Surgical management of traumatic brain injury: a comparative-effectiveness study of 2 centers

Jed A Hartings, Steven Vidgeon, Anthony J Strong, Chris Zacko, Achala Vagal, Norberto Andaluz, Thomas Ridder, Richard Stanger, Martin Fabricius, Bruce Mathern, Clemens Pahl, Christos M Tolias, M Ross Bullock
Journal of Neurosurgery 2014, 120 (2): 434-46

OBJECT: Mass lesions from traumatic brain injury (TBI) often require surgical evacuation as a life-saving measure and to improve outcomes, but optimal timing and surgical technique, including decompressive craniectomy, have not been fully defined. The authors compared neurosurgical approaches in the treatment of TBI at 2 academic medical centers to document variations in real-world practice and evaluate the efficacies of different approaches on postsurgical course and long-term outcome.

METHODS: Patients 18 years of age or older who required neurosurgical lesion evacuation or decompression for TBI were enrolled in the Co-Operative Studies on Brain Injury Depolarizations (COSBID) at King's College Hospital (KCH, n = 27) and Virginia Commonwealth University (VCU, n = 24) from July 2004 to March 2010. Subdural electrode strips were placed at the time of surgery for subsequent electrocorticographic monitoring of spreading depolarizations; injury characteristics, physiological monitoring data, and 6-month outcomes were collected prospectively. CT scans and medical records were reviewed retrospectively to determine lesion characteristics, surgical indications, and procedures performed.

RESULTS: Patients enrolled at KCH were significantly older than those enrolled at VCU (48 vs 34 years, p < 0.01) and falls were more commonly the cause of TBI in the KCH group than in the VCU group. Otherwise, KCH and VCU patients had similar prognoses, lesion types (subdural hematomas: 30%-35%; parenchymal contusions: 48%-52%), signs of mass effect (midline shift ≥ 5 mm: 43%-52%), and preoperative intracranial pressure (ICP). At VCU, however, surgeries were performed earlier (median 0.51 vs 0.83 days posttrauma, p < 0.05), bone flaps were larger (mean 82 vs 53 cm(2), p < 0.001), and craniectomies were more common (performed in 75% vs 44% of cases, p < 0.05). Postoperatively, maximum ICP values were lower at VCU (mean 22.5 vs 31.4 mm Hg, p < 0.01). Differences in incidence of spreading depolarizations (KCH: 63%, VCU: 42%, p = 0.13) and poor outcomes (KCH: 54%, VCU: 33%, p = 0.14) were not significant. In a subgroup analysis of only those patients who underwent early (< 24 hours) lesion evacuation (KCH: n = 14; VCU: n = 16), however, VCU patients fared significantly better. In the VCU patients, bone flaps were larger (mean 85 vs 48 cm(2) at KCH, p < 0.001), spreading depolarizations were less common (31% vs 86% at KCH, p < 0.01), postoperative ICP values were lower (mean: 20.8 vs 30.2 mm Hg at KCH, p < 0.05), and good outcomes were more common (69% vs 29% at KCH, p < 0.05). Spreading depolarizations were the only significant predictor of outcome in multivariate analysis.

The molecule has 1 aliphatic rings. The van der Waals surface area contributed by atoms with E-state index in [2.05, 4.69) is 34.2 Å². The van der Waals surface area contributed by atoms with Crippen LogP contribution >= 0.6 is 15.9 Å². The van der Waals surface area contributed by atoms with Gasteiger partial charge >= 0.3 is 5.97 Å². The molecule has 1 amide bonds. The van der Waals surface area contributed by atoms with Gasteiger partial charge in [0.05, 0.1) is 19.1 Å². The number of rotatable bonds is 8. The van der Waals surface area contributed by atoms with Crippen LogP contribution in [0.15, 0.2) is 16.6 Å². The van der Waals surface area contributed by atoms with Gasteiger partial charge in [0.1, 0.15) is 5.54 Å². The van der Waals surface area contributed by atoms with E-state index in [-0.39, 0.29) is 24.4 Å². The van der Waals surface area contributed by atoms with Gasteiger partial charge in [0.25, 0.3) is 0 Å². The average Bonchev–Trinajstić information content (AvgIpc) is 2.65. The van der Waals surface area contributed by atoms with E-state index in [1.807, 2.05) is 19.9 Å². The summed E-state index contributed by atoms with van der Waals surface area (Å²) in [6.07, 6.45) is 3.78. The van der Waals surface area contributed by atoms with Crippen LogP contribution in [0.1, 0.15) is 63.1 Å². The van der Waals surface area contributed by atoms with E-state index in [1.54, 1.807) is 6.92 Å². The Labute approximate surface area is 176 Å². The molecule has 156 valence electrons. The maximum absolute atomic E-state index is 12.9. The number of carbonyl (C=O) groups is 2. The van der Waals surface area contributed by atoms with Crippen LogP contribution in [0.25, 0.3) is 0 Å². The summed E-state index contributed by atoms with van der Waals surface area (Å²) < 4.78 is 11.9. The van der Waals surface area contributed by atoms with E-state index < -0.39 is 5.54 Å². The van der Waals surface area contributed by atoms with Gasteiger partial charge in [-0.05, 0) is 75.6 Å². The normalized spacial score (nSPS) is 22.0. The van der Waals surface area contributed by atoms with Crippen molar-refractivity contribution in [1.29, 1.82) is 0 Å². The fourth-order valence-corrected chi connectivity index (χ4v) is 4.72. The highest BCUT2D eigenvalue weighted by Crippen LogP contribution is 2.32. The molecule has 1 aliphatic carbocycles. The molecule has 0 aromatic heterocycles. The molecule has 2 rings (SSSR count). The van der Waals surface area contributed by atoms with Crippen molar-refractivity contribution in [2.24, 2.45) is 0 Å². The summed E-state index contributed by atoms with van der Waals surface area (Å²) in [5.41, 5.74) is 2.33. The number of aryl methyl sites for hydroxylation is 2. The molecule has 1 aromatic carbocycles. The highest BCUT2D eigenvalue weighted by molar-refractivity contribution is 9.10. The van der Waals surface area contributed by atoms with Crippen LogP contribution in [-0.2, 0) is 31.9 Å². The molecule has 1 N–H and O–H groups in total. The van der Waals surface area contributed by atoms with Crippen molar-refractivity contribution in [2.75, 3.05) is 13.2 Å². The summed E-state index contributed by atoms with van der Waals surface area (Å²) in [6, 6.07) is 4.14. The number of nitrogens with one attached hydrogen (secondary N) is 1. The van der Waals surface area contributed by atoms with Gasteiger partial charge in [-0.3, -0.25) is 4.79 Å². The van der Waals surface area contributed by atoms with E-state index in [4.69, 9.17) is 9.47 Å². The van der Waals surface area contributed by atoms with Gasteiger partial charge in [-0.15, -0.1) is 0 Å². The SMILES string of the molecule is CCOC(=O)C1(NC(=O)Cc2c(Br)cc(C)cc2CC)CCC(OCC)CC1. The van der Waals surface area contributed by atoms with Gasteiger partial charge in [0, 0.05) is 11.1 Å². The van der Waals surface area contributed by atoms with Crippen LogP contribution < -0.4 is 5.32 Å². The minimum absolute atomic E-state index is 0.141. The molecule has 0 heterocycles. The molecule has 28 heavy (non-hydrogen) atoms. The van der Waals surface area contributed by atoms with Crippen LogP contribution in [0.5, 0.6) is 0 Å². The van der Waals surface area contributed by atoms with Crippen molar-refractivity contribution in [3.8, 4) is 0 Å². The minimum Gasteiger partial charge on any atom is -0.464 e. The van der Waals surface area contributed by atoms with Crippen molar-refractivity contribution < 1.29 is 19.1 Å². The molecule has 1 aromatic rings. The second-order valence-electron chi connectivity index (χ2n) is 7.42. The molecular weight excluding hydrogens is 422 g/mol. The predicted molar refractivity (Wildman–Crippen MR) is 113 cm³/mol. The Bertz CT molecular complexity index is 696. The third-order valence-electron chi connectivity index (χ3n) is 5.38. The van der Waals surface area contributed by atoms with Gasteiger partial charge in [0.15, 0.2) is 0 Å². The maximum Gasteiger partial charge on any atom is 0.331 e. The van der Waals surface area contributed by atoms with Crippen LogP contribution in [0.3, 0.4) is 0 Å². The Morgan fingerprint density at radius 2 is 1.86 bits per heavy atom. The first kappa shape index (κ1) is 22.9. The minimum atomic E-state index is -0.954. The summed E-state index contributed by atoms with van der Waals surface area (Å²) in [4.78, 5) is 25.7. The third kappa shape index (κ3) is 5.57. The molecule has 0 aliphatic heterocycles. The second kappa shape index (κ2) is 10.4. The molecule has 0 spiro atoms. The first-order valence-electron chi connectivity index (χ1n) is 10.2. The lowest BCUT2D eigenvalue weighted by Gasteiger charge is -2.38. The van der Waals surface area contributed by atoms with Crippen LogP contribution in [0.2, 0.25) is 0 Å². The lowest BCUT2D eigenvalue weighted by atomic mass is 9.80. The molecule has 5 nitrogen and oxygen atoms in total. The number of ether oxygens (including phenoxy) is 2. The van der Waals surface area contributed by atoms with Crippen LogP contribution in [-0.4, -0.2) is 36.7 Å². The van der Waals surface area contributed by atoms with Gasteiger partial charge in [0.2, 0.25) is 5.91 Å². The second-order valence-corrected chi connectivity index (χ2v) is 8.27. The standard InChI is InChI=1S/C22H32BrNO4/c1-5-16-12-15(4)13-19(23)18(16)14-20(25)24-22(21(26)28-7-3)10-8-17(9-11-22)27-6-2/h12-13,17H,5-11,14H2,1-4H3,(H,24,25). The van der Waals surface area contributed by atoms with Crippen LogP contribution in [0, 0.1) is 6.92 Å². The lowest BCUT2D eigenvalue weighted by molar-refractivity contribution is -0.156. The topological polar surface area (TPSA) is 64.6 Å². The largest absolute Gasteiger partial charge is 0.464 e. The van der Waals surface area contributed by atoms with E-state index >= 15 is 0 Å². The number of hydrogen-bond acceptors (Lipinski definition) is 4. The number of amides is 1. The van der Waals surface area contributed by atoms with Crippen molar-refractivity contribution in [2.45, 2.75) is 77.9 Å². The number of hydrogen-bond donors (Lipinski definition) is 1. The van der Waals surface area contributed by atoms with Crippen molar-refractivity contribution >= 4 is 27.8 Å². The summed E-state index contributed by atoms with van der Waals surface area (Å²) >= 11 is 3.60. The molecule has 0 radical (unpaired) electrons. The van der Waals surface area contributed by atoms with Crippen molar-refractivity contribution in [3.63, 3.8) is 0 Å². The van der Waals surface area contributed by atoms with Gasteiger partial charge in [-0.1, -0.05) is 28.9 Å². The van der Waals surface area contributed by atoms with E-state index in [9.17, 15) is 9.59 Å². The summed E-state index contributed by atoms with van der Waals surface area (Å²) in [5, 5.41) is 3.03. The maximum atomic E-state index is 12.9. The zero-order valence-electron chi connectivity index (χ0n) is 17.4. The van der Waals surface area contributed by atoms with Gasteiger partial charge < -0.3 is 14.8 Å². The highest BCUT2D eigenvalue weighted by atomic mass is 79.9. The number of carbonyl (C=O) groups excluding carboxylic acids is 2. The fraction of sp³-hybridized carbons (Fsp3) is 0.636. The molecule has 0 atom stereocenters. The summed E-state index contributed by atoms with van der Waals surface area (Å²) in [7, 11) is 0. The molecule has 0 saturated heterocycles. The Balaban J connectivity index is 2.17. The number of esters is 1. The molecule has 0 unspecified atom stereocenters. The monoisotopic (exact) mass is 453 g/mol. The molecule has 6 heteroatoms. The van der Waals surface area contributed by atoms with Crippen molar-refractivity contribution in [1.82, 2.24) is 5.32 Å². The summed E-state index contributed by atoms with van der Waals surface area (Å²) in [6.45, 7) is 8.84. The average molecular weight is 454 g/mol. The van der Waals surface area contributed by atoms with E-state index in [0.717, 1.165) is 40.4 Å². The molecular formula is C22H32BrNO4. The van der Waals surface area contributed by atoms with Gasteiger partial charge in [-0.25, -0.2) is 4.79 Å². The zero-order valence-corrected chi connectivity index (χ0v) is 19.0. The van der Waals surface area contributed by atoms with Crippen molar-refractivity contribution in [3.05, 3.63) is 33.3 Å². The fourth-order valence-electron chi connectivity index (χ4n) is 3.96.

CONCLUSIONS: This comparative-effectiveness study provides evidence for major practice variation in surgical management of severe TBI. Although ages differed between the 2 cohorts, the results suggest that a more aggressive approach, including earlier surgery, larger craniotomy, and removal of bone flap, may reduce ICP, prevent cortical spreading depolarizations, and improve outcomes. In particular, patients requiring evacuation of subdural hematomas and contusions may benefit from decompressive craniectomy in conjunction with lesion evacuation, even when elevated ICP is not a factor in the decision to perform surgery.

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